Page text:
Scent of Magic Page 28

He could shrug. Trouble in the north meant nothing to him, but it made my heart shuffle. Deep breath, Avry.

Once my fears settled, I considered his guess. Knowing Ryne, I dismissed the protection for a retreat scenario. Ryne wouldn’t waste resources. A strategic move made more sense. Perhaps they were planning to cross the Nine Mountains through the Orel pass and drop in behind Tohon’s army. And Kerrick had been assigned to lead them.

It was a nice fantasy. It included Kerrick being alive and well and probably pissed off because he had planned to meet up with me in Zabin. I clung to it for a bit. But it didn’t take long for my healer side to worry that he was injured and dying somewhere and here I was, playing soldier.

“ think, Irina?” Ursan asked.

It took me a moment to realize he was speaking to me. “Think about what?”

“You seem distracted tonight. Something wrong?” Ursan appeared to be the soul of concern, but I knew better.

“Nothing’s wrong. Just tired. What did you want to know?”

“We were discussing Prince Ryne,” Ursan said. “The last thing we need is some pampered, spoiled prince draining our resources. But I’m curious as to his timing. Don’t you think it’s rather convenient that Ryne arrives now? He’s been missing for over two years, and now he just shows up out of the blue.” His expression said what he hadn’t—just like you.

“He’s probably been guarding his realm all that time,” Odd said.

“Coming down here is a big risk,” Liv said. “He’s safer on the other side of the Nine Mountains.”

“Irina?” Ursan waited as if I alone possessed the answer.

Before I could offer an opinion, a figure approached our fire. My heart flipped when I recognized my sister.

“General Jael wishes to speak to Sergeants Ursan and Irina. Now,” Noelle said.

Not good. “What does she want?” I asked.

“You’ll find out soon enough,” she snapped. “Let’s go.”

I stood on weak legs. Ursan had been watching my face, so I smoothed my expression to, I hoped, one of mild curiosity.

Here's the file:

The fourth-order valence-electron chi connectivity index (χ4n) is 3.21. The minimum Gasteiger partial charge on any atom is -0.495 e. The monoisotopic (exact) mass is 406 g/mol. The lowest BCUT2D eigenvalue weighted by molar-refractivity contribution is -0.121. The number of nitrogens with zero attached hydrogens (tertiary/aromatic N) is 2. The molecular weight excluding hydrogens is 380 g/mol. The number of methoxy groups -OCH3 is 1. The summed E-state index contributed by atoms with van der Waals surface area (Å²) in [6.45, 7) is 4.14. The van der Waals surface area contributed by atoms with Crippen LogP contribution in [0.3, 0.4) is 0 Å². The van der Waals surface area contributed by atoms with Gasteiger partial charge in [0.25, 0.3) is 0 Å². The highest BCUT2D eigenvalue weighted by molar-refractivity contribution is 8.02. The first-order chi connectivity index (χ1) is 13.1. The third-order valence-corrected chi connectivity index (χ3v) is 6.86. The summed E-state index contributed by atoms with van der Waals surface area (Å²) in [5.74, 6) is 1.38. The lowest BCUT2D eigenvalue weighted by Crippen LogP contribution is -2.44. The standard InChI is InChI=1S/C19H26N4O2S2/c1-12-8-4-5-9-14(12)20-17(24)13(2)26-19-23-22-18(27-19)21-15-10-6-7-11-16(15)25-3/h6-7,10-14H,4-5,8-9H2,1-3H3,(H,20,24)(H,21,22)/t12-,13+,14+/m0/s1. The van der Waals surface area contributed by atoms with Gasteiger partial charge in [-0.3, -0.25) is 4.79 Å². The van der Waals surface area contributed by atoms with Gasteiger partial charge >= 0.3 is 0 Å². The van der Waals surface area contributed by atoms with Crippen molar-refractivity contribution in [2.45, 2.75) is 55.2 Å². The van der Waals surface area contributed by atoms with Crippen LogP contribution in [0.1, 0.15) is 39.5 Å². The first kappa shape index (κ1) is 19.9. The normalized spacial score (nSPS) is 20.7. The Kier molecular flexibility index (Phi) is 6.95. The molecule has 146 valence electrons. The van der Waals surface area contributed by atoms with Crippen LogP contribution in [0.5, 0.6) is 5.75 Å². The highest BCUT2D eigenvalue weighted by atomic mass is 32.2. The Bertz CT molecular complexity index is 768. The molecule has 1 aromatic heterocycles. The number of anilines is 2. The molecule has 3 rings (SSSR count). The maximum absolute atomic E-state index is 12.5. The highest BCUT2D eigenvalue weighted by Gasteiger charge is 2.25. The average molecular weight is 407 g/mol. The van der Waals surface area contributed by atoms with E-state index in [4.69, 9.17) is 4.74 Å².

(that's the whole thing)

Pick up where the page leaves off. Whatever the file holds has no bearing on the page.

Bright lantern light shone through the fabric of Jael’s tent. I squinted as I followed Noelle through the flaps. As I had suspected, this was used solely for the planning of a war. Huge conference tables ringed with chairs filled the tent. Maps hung from the walls along with charts and diagrams. Officers sat in groups, discussing important matters. Or, at least, it appeared, by their stern faces and tight muscles, to be vital. Thank goodness I didn’t recognize anyone except Jael.

Would she see through my disguise? Noelle hadn’t, but Jael’s magic might remember me. Jael stood at the end of a small table, talking to a couple of colonels. Noelle waited until she was noticed and then informed Jael of our arrival. The general flicked her gaze to us before she dismissed Noelle. Jael gestured us closer.

Ursan stayed one step behind me, and I felt his body heat on my back. We saluted, although I had to stifle the desire to stab my stiletto through Jael’s heart as payback for killing Flea.

Despite the lines of strain in her face, she was beautiful. Her long blond hair flowed down her back. Big blue eyes assessed us with mild interest.

I braced for her to recognize me. Would she cry out in surprise or attack me or order her guards to arrest me? With her, any or all of those reactions were possible.

“I’ve been hearing good things about you, Sergeant Irina,” she said. “Major Granvil is very satisfied with the work you’ve been doing.”

Not sure where this was going, I said, “Thank you, sir.”

“Granvil also informed me that Sergeant Ursan and his jumping jacks have been successful employing your training. Would you say they are your best students?” Jael asked.

“Yes, sir.”

“Good. I want you to run a training exercise tomorrow afternoon. The teams will be Sergeant Ursan and his jacks versus that whelp Ryne and his chosen few.” Jael pursed her full lips in distain.

“Sir?” I asked.


“What is the objective of the exercise?”

“The objective is for one team to sneak up and ambush the other. The whelp believes our army is lacking in certain covert skills, and I want to prove him wrong. I’ll be observing so don’t disappoint me, Sergeant.”

“Yes, sir.” One positive thing about Kerrick remaining in the north, no one to lecture me about how much trouble I was in right now.

“Excellent. You’re dismissed. Sergeant Ursan, a word.”

My cue to leave. I saluted and hurried outside into the darkness. Pausing to let my eyes adjust, I wondered what Jael wanted with Ursan. Instead of heading to my tent, I stepped to the side as if waiting for him. The guards stationed by the entrance didn’t react. They continued to ignore me.

Leaning closer to the fabric, I strained to hear Jael’s voice. Nothing. Either the fabric was too thick or the noise inside was too loud. Would Ursan tell me what she wanted? His yes, sir, though, was crisp and loud. Show-off.

I joined him when he strode from the tent. For the first time since I’d known him, he seemed...distressed. He barely acknowledged my presence as I tagged along, and he remained silent the entire trip back.

Just before we parted ways, I asked, “What did the general say?”

“It’s classified,” he said.

“Was it about tomorrow’s exercise?”

Ursan gave me a blank stare.

Prev Next